How does it fly? It does have a rudder. Whether this is functional or aspirational, I am not sure. My guess is that it has roughly the same handling profile as the average hot air balloon, only less forgiving. Your choices are probably vectored on up or down or the way the wind is blowing. With practice, you might be able to tack into the wind. Much depends on how much flying time the unit delivers and how skilled one can become with the controls offered. We do know that the thing crashes and that the NTSB will not investigate such, because they do not consider the I-Tec Maverick an airplane. Because it is a dune buggy strapped to a parachute.


You do have to appreciate the attempt, however. As spectacular methods of suicide go, the Maverick is reasonably priced, unlike: An anonymous bidder paid $28 million at auction this weekend to join Amazon’s Jeff Bezos on a trip to space. The first crewed flight of his Blue Origin company is set to launch on July 20, for the roughly 10-minute trip. The bidder beat 20 rivals in the charity auction on Saturday with proceeds going to the company’s foundation, which aims to encourage young people to pursue careers in STEM. Bezos is among several of the world’s richest men racing towards space, with Virgin’s Richard Branson and Tesla’s Elon Musk also vying for a place in the commercial space travel industry.

Note to Prospective Wealthy Space Adventurers: Rocket travel is about as safe as tight-rope walking is for tight-rope walkers. The people we send into space are usually highly trained. Like tight-rope walkers, they usually come back in one piece, because they are so highly trained. You are rich. That does not mean that you are magic. If something goes wrong, you have NO SKILLS to help you get out of danger. Mind you, no one is going to miss Jeff Bezos or Elan Musk, but you might be of some import to your own field. In this ventured risk, you are performing no function of value to yourself, your field, or your society. If things go wrong, you get blown to pieces. And that might be the optimistic side of the downside. (I’ll miss Richard Branson, but I will get over it.)


On the other hand, there may not be any way to talk these people out of it: Corporate psychopathy, especially in high-level leaders, is a real problem that could cost businesses billions of dollars each year, writes University of San Diego professor Simon Croom in this piece for Fortune. "Psychopathy is up to 12 times more common among senior management than among the general population," he writes. "When some of the defining traits of psychopathy include egocentricity, predatoriness, recklessness, a lack of empathy, and a propensity for manipulation and exploitation, it doesn’t take a great leap of the imagination to see how a high percentage of unrecognized psychopathy in senior management could lead to all kinds of problems for organizations, their employees, their customers, and society at large."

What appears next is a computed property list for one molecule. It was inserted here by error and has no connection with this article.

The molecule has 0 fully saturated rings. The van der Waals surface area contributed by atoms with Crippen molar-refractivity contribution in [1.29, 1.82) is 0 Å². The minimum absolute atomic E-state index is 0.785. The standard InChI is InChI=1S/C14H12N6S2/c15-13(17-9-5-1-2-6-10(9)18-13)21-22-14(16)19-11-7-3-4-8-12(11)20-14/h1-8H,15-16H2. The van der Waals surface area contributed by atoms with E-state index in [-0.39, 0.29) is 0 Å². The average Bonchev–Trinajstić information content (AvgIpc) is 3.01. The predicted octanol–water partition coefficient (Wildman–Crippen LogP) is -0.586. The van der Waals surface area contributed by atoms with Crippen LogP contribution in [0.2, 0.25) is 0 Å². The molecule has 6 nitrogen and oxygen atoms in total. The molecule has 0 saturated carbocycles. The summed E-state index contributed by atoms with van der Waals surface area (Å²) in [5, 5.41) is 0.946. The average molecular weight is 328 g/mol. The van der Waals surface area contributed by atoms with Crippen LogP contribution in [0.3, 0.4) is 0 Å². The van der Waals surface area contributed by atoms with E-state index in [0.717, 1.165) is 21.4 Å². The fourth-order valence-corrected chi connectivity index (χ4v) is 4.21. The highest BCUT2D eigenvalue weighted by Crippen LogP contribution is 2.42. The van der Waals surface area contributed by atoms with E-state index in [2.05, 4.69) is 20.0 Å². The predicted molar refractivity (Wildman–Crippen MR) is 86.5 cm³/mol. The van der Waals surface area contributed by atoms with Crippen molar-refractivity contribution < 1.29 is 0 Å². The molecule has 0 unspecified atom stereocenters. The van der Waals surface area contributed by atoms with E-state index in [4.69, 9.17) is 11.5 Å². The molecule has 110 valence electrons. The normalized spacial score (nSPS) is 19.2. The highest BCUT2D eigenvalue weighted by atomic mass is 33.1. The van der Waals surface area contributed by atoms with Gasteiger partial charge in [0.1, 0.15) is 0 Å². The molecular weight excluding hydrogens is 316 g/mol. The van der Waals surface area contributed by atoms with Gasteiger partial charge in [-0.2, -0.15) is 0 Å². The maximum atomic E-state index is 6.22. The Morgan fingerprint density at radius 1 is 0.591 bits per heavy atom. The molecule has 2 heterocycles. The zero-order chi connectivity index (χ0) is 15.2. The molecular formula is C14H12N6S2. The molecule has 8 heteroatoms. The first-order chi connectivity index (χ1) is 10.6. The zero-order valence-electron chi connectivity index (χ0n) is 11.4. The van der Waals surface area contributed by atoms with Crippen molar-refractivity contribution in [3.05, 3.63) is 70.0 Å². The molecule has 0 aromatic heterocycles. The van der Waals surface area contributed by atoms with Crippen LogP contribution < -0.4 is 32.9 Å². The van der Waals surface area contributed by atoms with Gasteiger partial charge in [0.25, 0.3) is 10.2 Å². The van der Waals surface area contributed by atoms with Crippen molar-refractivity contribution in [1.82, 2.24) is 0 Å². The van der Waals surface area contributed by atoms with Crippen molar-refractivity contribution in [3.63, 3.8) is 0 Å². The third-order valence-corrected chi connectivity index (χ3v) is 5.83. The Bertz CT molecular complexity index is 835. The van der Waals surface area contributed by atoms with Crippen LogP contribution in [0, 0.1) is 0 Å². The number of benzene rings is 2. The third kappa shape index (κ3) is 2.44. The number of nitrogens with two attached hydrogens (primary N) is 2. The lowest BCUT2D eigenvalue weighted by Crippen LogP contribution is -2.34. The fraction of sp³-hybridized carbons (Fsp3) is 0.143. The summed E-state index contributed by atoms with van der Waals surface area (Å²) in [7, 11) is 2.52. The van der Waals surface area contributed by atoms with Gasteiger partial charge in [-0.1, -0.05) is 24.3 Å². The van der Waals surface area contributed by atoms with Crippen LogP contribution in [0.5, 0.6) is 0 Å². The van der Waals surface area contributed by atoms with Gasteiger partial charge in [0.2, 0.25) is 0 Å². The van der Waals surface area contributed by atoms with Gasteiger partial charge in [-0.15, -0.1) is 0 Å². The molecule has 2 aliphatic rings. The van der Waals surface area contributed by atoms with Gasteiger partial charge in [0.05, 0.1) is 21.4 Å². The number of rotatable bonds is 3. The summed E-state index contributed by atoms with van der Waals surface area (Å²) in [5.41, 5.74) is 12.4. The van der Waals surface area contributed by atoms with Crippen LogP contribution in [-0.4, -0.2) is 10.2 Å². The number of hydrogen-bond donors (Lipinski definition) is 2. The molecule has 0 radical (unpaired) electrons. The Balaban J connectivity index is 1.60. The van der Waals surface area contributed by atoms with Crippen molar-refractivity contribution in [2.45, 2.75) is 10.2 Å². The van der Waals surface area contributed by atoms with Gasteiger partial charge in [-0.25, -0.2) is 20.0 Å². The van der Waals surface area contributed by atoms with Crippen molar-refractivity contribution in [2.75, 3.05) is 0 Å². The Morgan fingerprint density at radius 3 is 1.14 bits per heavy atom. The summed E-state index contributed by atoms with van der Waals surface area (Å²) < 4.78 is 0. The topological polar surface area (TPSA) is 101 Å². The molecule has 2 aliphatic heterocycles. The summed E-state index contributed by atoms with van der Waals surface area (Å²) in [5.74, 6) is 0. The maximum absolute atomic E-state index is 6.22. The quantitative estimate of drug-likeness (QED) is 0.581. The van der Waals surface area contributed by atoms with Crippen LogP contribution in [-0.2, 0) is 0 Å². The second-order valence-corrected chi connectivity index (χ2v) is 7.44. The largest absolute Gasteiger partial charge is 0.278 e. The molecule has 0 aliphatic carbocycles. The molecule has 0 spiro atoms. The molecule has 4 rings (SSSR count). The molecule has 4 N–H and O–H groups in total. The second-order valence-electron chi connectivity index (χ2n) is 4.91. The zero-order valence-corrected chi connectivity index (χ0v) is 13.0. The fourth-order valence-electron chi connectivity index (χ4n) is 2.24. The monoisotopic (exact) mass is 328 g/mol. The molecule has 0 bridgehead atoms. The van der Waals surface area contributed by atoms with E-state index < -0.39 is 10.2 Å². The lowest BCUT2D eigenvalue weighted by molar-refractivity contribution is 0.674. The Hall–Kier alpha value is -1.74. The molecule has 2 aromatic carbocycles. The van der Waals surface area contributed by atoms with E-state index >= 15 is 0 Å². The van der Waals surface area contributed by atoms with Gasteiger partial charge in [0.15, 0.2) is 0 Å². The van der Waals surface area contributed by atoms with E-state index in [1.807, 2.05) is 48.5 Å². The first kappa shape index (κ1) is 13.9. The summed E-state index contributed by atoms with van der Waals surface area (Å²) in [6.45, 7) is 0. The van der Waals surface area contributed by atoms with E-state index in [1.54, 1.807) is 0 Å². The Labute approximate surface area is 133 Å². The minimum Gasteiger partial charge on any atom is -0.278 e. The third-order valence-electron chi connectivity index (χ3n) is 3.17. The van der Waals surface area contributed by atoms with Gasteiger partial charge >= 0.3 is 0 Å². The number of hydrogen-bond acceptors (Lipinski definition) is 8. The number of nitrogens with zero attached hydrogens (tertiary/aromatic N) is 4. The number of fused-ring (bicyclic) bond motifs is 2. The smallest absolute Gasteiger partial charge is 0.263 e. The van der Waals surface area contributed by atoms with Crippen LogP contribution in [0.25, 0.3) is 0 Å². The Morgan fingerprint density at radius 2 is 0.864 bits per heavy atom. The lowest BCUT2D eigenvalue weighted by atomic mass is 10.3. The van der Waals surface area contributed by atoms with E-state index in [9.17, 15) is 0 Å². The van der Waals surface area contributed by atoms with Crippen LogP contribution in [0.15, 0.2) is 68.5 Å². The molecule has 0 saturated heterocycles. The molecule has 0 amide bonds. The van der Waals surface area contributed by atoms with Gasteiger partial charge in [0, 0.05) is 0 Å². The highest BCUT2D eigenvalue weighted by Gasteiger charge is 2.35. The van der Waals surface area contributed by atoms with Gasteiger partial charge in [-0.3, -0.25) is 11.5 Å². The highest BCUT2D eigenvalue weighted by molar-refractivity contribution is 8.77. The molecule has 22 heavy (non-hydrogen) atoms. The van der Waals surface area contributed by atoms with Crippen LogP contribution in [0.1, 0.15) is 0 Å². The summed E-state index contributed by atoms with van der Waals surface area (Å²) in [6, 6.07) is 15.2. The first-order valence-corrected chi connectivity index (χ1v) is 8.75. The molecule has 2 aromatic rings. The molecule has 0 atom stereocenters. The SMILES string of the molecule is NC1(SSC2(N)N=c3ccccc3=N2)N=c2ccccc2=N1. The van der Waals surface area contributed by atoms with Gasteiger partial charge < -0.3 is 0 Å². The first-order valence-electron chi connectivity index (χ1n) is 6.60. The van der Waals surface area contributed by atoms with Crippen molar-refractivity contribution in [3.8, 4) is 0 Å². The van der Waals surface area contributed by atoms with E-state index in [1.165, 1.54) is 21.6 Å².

I suppose comparing the idle rich self-made billionaires to corporate executives might be unfair. I will live with it.


I previously un-wrote off the Electric Car. There has been some additional positive prognostication on our Electric Car beat: Electric vehicles should be cheaper to buy on average than combustion vehicles in about five years, without subsidies. Most of the folks currently in the Electric Car field are still the same old actors, which does give some pause. And some of the new actors are embracing another trend on our beat, the hideous SPAC: Lucid Motors, the Saudi-backed electric-vehicle startup waiting to go public via a blank-check company, is ready to take on Tesla—and it has been for a while now. The startup is facing more setbacks thanks to Covid-19 supply chain disruptions and delays, and a global chip shortage.


This isn’t enough for me to re-write off the Electric Car as much as it is for me to write off Lucid. Let me get this straight. You are a startup. Backed by Saudi Arabian sovereign wealth funds. And you need money. From SPACs (money invested by people who didn’t know what they were investing in.) This is to take your company to the level it can sell shares to people who do know what they are investing in. Got it. I bet you any money they do not have a functioning car yet. Why don’t you take what money you have left from failing to develop a car and buy yourself a seat on the rocket ship? It’s much less painful than what the Saudis are going to do to you.


Even the Rocket Ships are SPAC: This morning, Astra becomes the first space company to trade on the NASDAQ, having completed a SPAC transaction with Holicity, which was started and funded largely by cellular phone pioneer Craig McCaw. The transaction raised $500 million for Astra, which it will use to build out its low-earth orbit satellite platform business. Rocket Lab is close to closing a similar SPAC transition. All told, analysts believe space infrastructure investment will top $10 billion this year, up from a record $8.9 billion in 2020.


Best guess: Neither Astra nor Rocket Lab will ever launch anything. They won’t even blow up tourists. If you have any hesitation as to where the SPAC is heading, we conclude with: It’s the latest twist in the world of blank-check mergers: A company plans to go public with a SPAC (that’s a special-purpose acquisition company for the uninitiated) and use it to buy back an affiliate that it took public. How does it plan to do that? By using another SPAC, of course.


This is what happens when real assets get bid up. Suddenly there all sorts of synthetic opportunities in the ethers. Some of these are well meaning pipe dreams, but the majority are scams.